• A Multicenter Study of Outpatient Automated Blood Glucose Control with a Bihormonal Bionic Pancreas
Researchers at MGH are recruiting subjects with type 1 diabetes for a study of an experimental bionic pancreas. The bionic pancreas uses a continuous glucose monitor (CGM) and a computer program to deliver insulin or glucagon through two pumps every 5 minutes

You may be eligible if you:

• Are 18 years or older
• Live with another adult who is willing to participate as your designated contact
• Have had type 1 diabetes for at least 1 year
• Use an insulin pump (for at least the past 6 months)
• You work or study near the MGH main campus or Charlestown Navy Yard
• Live within a 30 minute drive from these locations

If you are eligible to participate, you will be trained on the use of the bionic pancreas and asked to wear the bionic pancreas for 11 days while it controls your blood sugars. You will also wear a continuous glucose monitor (CGM) for 11 days while you manage your diabetes as usual.

You will receive $50 for completing the screening visit and $1,200 for completing the study visit for a total of $1,250 compensation. Your consenting designated contact will receive $50 for completing the screening visit and $200 for completing the study for a total of $250.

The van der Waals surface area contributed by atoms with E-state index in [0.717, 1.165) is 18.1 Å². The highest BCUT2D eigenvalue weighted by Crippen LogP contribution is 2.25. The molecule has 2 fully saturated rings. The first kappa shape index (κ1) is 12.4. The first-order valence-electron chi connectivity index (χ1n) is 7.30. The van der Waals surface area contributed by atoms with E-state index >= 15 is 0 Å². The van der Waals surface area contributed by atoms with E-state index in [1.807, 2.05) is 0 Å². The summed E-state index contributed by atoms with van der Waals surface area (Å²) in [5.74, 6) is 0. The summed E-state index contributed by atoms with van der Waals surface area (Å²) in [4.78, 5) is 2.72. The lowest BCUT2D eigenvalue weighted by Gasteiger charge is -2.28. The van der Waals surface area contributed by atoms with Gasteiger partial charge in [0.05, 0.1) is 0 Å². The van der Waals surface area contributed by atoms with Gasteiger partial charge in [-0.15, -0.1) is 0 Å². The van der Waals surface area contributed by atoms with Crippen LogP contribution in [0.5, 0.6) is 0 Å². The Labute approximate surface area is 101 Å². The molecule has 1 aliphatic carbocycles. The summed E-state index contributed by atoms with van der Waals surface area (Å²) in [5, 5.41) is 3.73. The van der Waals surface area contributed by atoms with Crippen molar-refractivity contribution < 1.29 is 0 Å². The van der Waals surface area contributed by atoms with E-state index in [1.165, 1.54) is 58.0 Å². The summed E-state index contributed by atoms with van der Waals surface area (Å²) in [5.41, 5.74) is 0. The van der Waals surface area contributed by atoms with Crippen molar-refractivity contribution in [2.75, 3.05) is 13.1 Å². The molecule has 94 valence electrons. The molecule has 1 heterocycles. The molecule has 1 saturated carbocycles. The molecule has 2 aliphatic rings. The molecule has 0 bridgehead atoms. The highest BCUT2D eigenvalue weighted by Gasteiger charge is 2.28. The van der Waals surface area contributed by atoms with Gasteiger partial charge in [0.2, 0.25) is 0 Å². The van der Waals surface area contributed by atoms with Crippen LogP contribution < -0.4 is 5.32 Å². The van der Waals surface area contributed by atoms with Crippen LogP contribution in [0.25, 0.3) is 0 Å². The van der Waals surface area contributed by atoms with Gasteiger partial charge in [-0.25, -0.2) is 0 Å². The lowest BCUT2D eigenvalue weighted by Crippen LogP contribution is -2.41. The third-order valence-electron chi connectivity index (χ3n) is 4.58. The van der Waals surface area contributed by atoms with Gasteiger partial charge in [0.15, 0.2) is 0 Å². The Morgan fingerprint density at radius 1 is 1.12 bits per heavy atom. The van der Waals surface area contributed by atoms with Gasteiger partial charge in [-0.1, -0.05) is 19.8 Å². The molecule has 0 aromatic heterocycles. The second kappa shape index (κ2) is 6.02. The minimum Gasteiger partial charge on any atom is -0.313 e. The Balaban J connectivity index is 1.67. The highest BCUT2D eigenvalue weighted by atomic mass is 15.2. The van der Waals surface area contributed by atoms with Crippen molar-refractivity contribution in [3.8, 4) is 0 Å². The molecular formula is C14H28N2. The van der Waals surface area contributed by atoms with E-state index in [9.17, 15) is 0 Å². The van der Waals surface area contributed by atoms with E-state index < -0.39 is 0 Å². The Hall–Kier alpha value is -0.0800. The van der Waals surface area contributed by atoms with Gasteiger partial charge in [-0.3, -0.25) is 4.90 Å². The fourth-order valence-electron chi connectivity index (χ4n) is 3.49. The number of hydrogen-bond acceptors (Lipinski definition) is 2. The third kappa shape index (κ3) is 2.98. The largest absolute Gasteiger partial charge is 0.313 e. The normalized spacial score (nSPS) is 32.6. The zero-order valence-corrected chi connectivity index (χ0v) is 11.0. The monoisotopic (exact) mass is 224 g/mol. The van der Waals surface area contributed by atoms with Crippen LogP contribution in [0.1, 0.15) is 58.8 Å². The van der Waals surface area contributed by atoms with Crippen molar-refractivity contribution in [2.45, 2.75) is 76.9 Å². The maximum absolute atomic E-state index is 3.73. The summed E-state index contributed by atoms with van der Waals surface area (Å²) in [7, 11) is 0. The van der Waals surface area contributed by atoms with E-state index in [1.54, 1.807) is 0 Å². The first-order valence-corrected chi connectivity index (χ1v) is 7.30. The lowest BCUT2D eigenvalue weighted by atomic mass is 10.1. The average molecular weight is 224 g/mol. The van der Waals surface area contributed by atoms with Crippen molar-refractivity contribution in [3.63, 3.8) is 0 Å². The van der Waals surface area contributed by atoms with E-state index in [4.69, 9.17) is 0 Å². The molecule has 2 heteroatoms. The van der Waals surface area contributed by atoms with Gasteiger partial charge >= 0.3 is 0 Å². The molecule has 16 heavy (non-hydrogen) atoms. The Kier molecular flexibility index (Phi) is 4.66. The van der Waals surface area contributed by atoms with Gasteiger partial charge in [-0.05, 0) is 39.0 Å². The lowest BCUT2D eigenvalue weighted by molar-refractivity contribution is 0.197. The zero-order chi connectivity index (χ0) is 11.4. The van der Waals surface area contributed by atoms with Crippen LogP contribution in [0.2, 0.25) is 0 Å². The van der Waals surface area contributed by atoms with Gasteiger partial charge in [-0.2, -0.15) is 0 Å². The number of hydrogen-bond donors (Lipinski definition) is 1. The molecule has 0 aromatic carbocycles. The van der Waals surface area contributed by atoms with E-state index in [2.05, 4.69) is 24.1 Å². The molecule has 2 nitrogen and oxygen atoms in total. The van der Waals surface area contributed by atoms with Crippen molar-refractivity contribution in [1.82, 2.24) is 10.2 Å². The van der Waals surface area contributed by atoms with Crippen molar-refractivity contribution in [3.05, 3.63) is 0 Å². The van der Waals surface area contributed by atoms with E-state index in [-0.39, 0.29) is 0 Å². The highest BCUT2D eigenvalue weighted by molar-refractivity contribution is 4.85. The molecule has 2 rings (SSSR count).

For more information please contact:
Kendra Magyar, MSN PNP CDE
Phone: 617-724-6237
E-mail: klmagyar@partners.org
Institution  –  MGH - Massachusetts General Hospital, Boston, MA
Principal Investigator  – Steven J Russell, MD, PhD
Enrollment Information
For further information about enrolling a patient in this trial, contact the person below.
Name  – Kendra Magyar, MSN PNP CDE
Email  – klmagyar@partners.org
Phone  – 617-724-6237

About Type 1 Diabetes:
Type 1 diabetes accounts for 5 to 10 percent of all diagnosed cases of diabetes in the US. Type 1 diabetes usually develops in children or young adults, but can start at any age. It may also be known by a variety of other names, including the following:
  • insulin-dependent diabetes mellitus (IDDM)
  • juvenile diabetes
  • brittle diabetes
  • sugar diabetes
There are two forms of type 1 diabetes:
  • idiopathic type 1 diabetes - refers to rare forms of the disease with no known cause.
  • immune-mediated diabetes - an autoimmune disorder in which the body's immune system destroys, or attempts to destroy, the cells in the pancreas that produce insulin. Immune-mediated diabetes is the most common form of type 1 diabetes, and the one generally referred to as type 1 diabetes. The information on this page refers to this form of type 1 diabetes.